On these quiet winter evenings at hand one can hear the calls of the Great Horned owl and the Eastern Screech owl in the distance. This time of year is when these owls are pairing up and getting ready to start a new family. I urge you to step outside for a few minutes each evening this time of year and listen for these raptors--this is the season when they are most vocal.

With the cold weather still upon us, these little signs of spring and new life put things into perspective and keep the will strong to begin another growing season on the farm!


Wednesday, March 13, 2013

Phenology 3.13.13

Hoarfrost on silver maple.

Early March 2013

Phenology:  The study of the timing of natural events

Signs of spring are all around us in early March, we just might have to look a little harder this year.  While driving to and from work on Highway 15 I have started noticing more and more striped skunk fatalities; I have even heard reports from friends that they have had late night visits near their homes by these inquisitive mammals.  Whether we enjoy these creatures or despise their smell, they are a sure sign of spring approaching.  After months in a state of torpor underground in a burrow or inside an abandoned woodpile the male skunks are out there eagerly looking for a mate – this was the first event noted in Aldo Leopold’s A Sand County Almanac.  With these creatures abound, if you are lucky you may even catch a glimpse of the now uncommon Eastern Spotted Skunk or civet cat.  Populations of these skunks have steadily declined due to the loss of habitat and food availability.  Brake for skunks – its just Love in the air!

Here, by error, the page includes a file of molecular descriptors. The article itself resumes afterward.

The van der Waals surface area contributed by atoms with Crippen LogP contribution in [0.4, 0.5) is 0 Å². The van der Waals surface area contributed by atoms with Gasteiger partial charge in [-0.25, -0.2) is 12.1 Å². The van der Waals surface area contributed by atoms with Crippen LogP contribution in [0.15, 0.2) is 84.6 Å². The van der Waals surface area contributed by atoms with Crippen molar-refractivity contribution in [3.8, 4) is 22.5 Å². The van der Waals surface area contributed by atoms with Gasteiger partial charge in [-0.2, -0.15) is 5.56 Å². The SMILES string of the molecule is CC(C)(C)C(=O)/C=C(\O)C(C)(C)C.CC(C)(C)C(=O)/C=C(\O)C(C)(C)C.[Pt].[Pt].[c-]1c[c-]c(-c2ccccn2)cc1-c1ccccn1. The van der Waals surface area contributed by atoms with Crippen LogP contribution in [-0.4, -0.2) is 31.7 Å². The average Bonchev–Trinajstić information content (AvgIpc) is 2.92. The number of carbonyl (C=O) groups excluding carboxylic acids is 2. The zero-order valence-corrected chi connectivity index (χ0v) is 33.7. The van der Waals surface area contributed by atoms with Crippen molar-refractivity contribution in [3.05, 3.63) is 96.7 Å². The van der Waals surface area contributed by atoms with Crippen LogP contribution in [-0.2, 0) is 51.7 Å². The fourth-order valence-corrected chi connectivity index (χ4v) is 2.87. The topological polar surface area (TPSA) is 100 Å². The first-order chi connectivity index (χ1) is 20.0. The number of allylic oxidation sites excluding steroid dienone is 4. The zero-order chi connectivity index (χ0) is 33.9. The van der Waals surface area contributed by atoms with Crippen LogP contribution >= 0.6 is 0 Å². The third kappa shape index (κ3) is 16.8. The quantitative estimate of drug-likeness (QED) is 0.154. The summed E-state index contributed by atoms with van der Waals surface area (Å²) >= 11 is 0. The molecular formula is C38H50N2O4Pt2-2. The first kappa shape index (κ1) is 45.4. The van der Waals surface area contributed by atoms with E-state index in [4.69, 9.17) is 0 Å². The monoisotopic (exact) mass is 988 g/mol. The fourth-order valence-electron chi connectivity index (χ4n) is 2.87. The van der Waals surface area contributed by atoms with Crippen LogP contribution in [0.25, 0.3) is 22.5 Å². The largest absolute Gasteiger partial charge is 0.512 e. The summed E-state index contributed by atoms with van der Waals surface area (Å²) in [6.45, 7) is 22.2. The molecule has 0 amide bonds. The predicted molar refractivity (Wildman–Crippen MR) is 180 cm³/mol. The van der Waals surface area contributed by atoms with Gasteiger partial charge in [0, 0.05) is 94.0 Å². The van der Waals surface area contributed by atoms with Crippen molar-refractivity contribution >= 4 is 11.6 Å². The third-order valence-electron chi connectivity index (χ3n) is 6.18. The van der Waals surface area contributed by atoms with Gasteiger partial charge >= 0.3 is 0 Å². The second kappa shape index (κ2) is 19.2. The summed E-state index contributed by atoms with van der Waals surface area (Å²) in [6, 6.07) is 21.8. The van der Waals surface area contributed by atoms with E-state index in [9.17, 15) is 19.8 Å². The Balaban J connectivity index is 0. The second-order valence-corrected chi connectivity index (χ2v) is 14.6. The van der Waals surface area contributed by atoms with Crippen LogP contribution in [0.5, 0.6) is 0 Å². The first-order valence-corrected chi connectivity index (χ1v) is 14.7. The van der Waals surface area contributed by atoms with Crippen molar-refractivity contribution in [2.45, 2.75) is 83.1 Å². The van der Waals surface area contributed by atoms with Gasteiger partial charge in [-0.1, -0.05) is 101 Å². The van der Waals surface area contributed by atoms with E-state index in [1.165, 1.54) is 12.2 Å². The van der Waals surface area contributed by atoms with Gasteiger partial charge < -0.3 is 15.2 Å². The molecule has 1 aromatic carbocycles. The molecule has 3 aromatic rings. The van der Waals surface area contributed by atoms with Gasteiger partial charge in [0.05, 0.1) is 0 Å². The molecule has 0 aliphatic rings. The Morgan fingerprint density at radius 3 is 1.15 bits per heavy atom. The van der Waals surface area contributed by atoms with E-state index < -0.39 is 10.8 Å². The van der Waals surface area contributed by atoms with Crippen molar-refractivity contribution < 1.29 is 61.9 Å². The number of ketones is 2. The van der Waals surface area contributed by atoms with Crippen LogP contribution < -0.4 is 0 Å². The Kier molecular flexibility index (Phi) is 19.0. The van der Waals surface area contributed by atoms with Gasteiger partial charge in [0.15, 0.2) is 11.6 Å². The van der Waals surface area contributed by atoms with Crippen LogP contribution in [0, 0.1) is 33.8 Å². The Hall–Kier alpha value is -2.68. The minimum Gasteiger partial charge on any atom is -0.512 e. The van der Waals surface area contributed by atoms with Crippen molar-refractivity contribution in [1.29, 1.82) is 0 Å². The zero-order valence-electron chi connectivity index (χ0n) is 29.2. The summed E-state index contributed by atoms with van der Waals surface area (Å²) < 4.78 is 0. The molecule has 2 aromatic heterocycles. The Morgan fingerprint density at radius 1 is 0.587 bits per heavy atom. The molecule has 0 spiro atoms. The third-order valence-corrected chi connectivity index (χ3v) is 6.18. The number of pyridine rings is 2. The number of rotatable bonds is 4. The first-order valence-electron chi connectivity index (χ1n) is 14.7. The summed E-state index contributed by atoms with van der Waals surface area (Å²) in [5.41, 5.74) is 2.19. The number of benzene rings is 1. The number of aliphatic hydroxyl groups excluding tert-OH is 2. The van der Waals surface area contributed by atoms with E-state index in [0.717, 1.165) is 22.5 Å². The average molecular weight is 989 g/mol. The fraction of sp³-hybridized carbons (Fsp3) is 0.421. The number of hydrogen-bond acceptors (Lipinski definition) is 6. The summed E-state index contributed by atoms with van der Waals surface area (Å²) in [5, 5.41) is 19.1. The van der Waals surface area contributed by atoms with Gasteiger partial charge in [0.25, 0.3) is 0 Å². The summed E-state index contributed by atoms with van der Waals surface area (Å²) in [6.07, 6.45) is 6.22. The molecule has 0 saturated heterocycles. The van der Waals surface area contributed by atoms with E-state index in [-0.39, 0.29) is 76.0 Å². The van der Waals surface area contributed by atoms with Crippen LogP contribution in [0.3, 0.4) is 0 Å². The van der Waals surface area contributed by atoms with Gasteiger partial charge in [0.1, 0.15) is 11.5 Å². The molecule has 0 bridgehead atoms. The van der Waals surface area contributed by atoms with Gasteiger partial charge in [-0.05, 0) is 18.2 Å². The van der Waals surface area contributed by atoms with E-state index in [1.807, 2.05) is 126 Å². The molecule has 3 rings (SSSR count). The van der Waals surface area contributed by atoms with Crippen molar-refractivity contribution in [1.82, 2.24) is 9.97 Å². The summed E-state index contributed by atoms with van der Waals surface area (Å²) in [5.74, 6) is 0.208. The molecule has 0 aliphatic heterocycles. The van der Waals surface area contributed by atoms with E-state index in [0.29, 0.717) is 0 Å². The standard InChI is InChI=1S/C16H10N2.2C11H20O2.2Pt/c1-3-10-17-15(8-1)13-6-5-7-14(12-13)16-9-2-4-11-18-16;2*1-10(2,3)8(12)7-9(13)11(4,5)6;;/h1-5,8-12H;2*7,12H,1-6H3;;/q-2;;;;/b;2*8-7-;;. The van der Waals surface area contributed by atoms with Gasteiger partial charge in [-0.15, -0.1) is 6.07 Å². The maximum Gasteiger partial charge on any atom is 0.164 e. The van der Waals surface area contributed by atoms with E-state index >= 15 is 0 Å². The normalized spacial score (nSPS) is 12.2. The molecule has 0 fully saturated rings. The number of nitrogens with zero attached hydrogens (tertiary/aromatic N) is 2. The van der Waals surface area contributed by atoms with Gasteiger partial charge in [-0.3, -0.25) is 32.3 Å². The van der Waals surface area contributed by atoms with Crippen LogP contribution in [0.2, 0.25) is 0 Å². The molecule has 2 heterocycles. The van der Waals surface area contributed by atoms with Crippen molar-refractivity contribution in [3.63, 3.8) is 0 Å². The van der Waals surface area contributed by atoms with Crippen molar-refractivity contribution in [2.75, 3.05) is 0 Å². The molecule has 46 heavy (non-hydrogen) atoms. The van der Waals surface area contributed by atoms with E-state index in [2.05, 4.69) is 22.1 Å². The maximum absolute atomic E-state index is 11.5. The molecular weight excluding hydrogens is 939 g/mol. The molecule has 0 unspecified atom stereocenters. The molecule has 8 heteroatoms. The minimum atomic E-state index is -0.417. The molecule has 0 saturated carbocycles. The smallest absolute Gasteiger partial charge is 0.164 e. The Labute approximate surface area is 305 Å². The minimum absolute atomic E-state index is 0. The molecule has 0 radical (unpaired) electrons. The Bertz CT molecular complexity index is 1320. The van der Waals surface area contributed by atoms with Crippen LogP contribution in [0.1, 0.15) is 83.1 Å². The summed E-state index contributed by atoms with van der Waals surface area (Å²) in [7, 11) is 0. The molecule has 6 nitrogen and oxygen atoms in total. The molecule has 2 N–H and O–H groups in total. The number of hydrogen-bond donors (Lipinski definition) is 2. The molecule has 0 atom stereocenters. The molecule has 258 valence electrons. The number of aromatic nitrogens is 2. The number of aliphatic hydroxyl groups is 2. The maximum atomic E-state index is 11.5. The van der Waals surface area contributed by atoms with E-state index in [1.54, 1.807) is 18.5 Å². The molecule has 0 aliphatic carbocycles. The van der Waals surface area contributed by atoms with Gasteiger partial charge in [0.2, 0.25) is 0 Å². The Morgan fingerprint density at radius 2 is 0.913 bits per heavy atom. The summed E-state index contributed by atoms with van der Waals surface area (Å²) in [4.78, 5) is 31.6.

Although not always a sign of spring, one might have noticed that there are more mornings recently where you look outside and notice the trees are covered in beautiful white “fuzz”.  This phenomenon is known as hoarfrost.  Hoarfrost forms whenever it cold enough outside to freeze yet there is an ample supply of water vapor in the air.  This is why we commonly see hoarfrost in late winter, when the temperatures get into the 30’s during the day and then dip below freezing at night.

Lastly, as I was sitting in my garage last Saturday night my dog, Hazel, approached me with a curious creature – A muskrat!  I thought to myself, “What is a muskrat doing out here, there is not a wetland area within a mile of our place?”  Then it occurred to me, this is the start of the mating season for them as well.  This little guy was likely a young male looking to find a new partner and expand into new territory.  When I woke up the next morning I inspected the scene further.  Apparently this muskrat had done an entire tour of the farm, looking in every nook and cranny. 

When you get a moment take a look at our native river bottom tree, the Silver Maple.  These maples are showing signs of spring preparation with their swelling buds.  Often these enlarged buds are a maroon/red color and quite striking against the backdrop of a snow-covered landscape.  Soon enough these buds will break and begin to flower, we will talk more about the fascination with trees in flower in the near future.

As we near the spring thaw, signs of new life will begin to show themselves more frequently.  If we pay closer attention to the trees, birds, and animals around us they would surely tell you spring is near.

.     .     .     .     .

I am looking forward to doing phenology reports on a regular basis. I certainly do hope you enjoy them.  -John